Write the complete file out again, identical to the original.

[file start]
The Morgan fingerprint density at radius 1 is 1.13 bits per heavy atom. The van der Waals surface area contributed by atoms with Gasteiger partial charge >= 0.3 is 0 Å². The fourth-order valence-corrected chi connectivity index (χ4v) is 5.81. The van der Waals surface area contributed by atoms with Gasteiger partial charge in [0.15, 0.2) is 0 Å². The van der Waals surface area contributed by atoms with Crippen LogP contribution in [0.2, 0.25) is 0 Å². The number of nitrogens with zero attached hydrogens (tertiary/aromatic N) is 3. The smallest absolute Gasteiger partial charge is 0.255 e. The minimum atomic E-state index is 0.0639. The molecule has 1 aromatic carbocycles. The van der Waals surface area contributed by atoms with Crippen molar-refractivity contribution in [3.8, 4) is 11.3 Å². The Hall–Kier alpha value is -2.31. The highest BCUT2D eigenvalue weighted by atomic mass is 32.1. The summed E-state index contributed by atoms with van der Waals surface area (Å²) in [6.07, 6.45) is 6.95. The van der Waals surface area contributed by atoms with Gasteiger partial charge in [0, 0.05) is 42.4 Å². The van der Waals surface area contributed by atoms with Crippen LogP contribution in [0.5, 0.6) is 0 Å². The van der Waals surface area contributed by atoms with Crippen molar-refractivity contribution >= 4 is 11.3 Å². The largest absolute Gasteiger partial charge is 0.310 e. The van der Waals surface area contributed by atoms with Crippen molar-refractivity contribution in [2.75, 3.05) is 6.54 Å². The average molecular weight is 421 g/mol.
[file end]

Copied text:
The Morgan fingerprint density at radius 1 is 1.13 bits per heavy atom. The van der Waals surface area contributed by atoms with Gasteiger partial charge >= 0.3 is 0 Å². The fourth-order valence-corrected chi connectivity index (χ4v) is 5.81. The van der Waals surface area contributed by atoms with Gasteiger partial charge in [0.15, 0.2) is 0 Å². The van der Waals surface area contributed by atoms with Crippen LogP contribution in [0.2, 0.25) is 0 Å². The number of nitrogens with zero attached hydrogens (tertiary/aromatic N) is 3. The smallest absolute Gasteiger partial charge is 0.255 e. The minimum atomic E-state index is 0.0639. The molecule has 1 aromatic carbocycles. The van der Waals surface area contributed by atoms with Crippen molar-refractivity contribution in [3.8, 4) is 11.3 Å². The Hall–Kier alpha value is -2.31. The highest BCUT2D eigenvalue weighted by atomic mass is 32.1. The summed E-state index contributed by atoms with van der Waals surface area (Å²) in [6.07, 6.45) is 6.95. The van der Waals surface area contributed by atoms with Gasteiger partial charge in [0, 0.05) is 42.4 Å². The van der Waals surface area contributed by atoms with Crippen LogP contribution in [0.5, 0.6) is 0 Å². The van der Waals surface area contributed by atoms with Crippen molar-refractivity contribution >= 4 is 11.3 Å². The largest absolute Gasteiger partial charge is 0.310 e. The van der Waals surface area contributed by atoms with Crippen molar-refractivity contribution in [2.75, 3.05) is 6.54 Å². The average molecular weight is 421 g/mol.